Unfortunately, his first Suns season also has been compromised by roller-coaster circumstances.

“This year was, by far, one of the easiest years for me physically,” O’Neal said, “but one of the hardest mentally.”

The physical obstacles -- a calf tweak, for example, kept him down this past week -- have been relatively tame by O'Neal's standards. But the in-season mental challenges have included the death of his aunt and recent heart surgery for 13-year-old daughter Asjia.

“It’s been a very challenging year,” O’Neal said. “It makes you ask, 'Is God trying to tell me something?’ Or is this one of those years when you can be a testament for someone else who hasn’t had to pick themselves up?”

When soul searching became this season’s game plan, O’Neal decided running away from the Suns’ predicament wasn’t the answer. But it could have been so easy. According to chatter around the league, several teams were interested in acquiring a post player with his experience, toughness and ability to produce at both ends of the floor.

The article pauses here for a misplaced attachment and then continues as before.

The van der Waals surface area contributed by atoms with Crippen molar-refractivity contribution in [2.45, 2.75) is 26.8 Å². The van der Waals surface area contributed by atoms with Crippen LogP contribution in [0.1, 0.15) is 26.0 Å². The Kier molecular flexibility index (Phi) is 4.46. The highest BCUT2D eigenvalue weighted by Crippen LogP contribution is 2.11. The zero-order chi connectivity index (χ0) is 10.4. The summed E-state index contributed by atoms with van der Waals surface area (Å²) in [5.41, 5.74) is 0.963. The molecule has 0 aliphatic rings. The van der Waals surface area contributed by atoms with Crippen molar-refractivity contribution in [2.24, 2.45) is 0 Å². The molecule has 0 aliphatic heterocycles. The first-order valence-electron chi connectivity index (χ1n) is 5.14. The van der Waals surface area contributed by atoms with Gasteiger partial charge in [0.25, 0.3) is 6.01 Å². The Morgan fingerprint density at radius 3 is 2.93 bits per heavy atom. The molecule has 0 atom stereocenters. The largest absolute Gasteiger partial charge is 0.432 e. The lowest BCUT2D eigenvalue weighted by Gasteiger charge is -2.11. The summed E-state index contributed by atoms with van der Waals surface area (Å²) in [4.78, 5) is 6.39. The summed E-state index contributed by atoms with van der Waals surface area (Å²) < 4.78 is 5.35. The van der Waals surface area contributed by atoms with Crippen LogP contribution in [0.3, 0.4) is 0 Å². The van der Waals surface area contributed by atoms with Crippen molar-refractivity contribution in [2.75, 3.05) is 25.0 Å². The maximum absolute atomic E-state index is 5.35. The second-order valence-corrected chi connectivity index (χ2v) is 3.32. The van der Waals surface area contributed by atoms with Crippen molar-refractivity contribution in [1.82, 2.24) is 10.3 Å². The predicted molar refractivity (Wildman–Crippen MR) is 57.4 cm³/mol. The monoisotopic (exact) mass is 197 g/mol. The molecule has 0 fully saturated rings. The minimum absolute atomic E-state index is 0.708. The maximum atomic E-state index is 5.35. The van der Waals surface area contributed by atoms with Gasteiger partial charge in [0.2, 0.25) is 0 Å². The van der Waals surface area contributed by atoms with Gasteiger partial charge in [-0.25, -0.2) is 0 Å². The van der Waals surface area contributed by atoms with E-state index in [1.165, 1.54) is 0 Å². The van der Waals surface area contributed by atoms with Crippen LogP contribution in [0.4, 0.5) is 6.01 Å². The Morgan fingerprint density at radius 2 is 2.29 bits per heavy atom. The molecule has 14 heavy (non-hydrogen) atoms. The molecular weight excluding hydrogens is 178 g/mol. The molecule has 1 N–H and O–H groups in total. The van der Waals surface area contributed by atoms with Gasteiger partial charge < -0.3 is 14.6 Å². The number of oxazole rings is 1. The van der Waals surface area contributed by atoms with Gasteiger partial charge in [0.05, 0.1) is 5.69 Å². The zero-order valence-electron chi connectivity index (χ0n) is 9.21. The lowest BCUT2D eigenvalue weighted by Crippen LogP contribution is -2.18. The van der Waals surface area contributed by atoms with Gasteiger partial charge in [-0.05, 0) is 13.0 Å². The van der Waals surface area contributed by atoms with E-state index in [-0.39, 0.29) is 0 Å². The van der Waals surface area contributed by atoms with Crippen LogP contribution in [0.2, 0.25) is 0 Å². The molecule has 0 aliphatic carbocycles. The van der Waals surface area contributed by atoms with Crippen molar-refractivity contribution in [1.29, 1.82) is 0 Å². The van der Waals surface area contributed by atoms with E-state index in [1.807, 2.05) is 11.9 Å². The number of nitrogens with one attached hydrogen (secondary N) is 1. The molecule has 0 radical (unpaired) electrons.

When Suns president of basketball operations Lon Babby approached O’Neal about pursuing a better twilight-of-a-career location at the trade deadline, he declined.

When asked if battling for a playoff run somewhere else at this stage of his career is more important than staying put where you’re needed for more than on-court contributions, the 34-year-old O’Neal didn’t have a go-to response.

“That’s a very good question,” he said. “I don’t know. That’s the reason why I chose not to leave (at the deadline). This was the place I was supposed to be through the year.